Building Your Emergency Toilet
To set up your prepper composting toilet, take the 5-gallon bucket and set it up in your garage or somewhere outside. You want a place that is well ventilated, has some privacy, and is close to the house. The tarps can be used to create a privacy screen around the bucket if desired.
Take the bucket and line it with the 13-gallon trash bag, pushing all the air out so it hugs the sides and bottom. Make sure the top edge of the bag is draped over the top of the bucket.
Attach the seat to the bucket so that it clamps to the lip of the bucket, and holds the bag in place all the way around. Add a 1” layer of your wood chips, too. Then, position your toilet paper nearby and also set up your handwashing station near the stall.
When using the toilet, your solids will fall down into the wood chips, while your urine will go into the main portion of the unit. Once you’re finished, use just enough wood chips on top to barely cover it.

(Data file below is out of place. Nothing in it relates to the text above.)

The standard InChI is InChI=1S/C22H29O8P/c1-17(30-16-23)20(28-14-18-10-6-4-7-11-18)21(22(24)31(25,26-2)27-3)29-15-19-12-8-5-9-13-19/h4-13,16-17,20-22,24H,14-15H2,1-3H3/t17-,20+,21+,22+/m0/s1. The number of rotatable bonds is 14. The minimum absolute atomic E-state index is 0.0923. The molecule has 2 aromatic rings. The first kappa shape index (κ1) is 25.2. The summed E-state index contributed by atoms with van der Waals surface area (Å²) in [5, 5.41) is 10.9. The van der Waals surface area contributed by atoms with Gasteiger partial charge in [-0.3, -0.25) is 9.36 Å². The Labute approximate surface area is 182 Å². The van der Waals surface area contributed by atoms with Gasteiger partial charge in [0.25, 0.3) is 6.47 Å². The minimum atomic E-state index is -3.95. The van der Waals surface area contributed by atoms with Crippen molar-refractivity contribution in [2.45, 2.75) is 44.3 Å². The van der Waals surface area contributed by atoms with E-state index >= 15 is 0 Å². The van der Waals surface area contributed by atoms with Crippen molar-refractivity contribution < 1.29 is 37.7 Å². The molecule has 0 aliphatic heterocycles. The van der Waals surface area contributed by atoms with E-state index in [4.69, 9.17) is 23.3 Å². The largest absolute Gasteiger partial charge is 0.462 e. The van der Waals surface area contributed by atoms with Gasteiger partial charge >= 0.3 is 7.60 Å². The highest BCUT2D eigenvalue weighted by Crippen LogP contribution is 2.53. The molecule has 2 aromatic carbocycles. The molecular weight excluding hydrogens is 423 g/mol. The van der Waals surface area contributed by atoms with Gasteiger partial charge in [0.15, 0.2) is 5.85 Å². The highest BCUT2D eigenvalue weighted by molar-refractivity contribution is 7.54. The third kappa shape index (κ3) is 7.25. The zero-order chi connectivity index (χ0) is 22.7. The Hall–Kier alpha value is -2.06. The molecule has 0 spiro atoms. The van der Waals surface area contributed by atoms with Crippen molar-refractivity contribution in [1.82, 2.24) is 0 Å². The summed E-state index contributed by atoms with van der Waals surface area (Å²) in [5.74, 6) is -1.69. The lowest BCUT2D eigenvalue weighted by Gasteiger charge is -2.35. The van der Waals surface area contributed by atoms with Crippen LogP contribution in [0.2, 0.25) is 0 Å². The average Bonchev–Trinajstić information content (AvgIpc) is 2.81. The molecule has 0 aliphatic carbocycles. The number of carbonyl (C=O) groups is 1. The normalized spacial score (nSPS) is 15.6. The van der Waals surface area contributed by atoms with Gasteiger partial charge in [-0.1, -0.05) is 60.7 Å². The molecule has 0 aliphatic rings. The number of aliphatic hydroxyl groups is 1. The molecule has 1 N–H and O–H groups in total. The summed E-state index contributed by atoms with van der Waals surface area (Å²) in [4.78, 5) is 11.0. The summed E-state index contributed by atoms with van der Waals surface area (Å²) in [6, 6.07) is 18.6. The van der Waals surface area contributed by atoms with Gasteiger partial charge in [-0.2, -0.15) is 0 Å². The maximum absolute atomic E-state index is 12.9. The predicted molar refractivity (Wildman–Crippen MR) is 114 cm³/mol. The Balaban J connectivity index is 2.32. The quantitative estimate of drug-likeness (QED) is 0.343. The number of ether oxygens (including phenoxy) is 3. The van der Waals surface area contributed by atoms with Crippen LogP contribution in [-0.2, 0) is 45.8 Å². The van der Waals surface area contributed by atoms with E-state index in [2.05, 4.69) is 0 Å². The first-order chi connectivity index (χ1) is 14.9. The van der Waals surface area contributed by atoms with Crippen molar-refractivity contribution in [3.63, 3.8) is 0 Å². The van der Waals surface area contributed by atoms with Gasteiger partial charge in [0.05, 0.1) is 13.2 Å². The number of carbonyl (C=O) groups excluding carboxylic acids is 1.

You don’t want or need to dump a lot on top because it means you’ll burn through more wood chips for no reason. It isn’t necessary and you’ll be emptying it way more frequently.
Making Sure Everything Smells Nice
A lot of people have questions about how to keep a prepper toilet setup from smelling awful. In all honesty, the best piece of advice we can give is to keep your solids and your liquids separate.
It’s when you combine the two that the stench can go into overdrive and become completely overwhelming. They won’t smell great on their own, of course, but together they become a whole new beast.